Category: Help with Identification

1st Annual Central Oregon Mushroom Photography Contest!

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First Annual Central Oregon Mushroom Photography Contest

Members, we hope you’ll get out into the woods and take part in the club’s very first Mushroom Photography Contest. There will be prizes awarded for the three best mushroom photographs. The entry rules are simple:

1.       Each member can submit one color or black and white photograph.

2.       Submitted photographs should be 8” x 10” or 8” x 12” (Costco makes great color prints for $1.79 each and you can do it online or in the store). Each print should be labeled on the back with a sticker giving the photographer’s name, address, and phone number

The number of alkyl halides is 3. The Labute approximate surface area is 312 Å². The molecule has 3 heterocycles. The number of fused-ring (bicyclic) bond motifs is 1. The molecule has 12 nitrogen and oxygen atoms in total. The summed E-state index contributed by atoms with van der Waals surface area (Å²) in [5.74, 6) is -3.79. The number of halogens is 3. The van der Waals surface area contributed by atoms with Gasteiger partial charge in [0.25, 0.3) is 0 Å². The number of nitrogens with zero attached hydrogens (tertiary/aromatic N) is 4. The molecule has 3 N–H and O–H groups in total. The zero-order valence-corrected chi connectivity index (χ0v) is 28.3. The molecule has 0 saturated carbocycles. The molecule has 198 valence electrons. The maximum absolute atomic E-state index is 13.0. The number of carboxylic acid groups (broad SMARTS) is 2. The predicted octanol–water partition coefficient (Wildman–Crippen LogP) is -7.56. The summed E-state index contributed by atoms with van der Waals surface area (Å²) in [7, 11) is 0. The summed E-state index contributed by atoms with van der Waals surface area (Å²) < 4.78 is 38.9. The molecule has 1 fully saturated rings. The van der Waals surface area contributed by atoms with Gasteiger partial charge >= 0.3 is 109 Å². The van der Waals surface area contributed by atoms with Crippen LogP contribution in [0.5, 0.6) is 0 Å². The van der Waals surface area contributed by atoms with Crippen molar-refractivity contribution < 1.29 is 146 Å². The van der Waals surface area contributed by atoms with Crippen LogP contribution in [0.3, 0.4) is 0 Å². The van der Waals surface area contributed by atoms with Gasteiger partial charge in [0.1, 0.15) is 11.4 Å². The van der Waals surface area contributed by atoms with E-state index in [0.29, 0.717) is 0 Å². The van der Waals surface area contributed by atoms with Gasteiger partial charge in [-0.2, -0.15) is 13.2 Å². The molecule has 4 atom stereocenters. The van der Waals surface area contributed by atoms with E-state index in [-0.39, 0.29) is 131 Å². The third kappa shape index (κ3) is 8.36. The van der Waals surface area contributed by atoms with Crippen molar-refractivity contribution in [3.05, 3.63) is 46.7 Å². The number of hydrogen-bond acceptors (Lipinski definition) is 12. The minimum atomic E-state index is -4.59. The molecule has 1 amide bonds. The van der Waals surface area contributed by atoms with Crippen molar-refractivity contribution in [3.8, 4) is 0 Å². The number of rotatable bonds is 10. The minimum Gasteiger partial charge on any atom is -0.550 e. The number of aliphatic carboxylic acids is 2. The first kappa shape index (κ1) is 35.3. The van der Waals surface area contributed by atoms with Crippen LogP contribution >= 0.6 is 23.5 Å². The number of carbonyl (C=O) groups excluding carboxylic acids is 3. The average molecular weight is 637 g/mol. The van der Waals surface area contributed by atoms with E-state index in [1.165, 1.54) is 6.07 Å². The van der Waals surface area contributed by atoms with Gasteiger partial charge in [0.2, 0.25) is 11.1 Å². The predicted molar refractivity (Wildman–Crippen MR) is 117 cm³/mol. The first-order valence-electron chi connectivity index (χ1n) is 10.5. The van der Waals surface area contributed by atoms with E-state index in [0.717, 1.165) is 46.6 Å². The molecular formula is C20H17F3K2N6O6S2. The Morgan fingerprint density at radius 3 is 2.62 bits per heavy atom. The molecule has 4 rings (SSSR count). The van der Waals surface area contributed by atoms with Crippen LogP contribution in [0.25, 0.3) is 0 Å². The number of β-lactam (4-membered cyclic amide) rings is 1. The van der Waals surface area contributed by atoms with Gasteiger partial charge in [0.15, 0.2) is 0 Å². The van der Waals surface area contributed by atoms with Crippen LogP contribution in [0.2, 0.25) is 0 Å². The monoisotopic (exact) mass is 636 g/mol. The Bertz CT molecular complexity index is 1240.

3.       Photographs must have been taken during 2015.

4.       Prints should be submitted at the November meeting. Winners will be announced and prizes will be awarded during the December Meeting.

So, grab your camera and bean bag, pack a lunch, and go spend an afternoon in the forest with Mama Nature and your favorite fungi.

Tom’s first Matsies

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IMG_0970Tom C. came by today asking me to certify that he had found Matsutakes. He has never picked them before and wanted confirmation about what he believed to be Tricholoma magnivelare.  He found them yesterday at 3700 ft. on the west side of Santiam pass. Several were buttons and all were in good condition to eat.  Remember that the smell of Matsies can permeate into mushrooms nearby them.  This means that an Amanita look-alike can take on that distinctive smell. Please do not just use smell as the defining characteristic to a mushroom’s edibility.  Look at all the parts of the mushroom, especially the bottom of the stem.  This means digging up the entire mushroom for identification purpose, not cutting it off.  Tom did a careful job of picking his Matsies.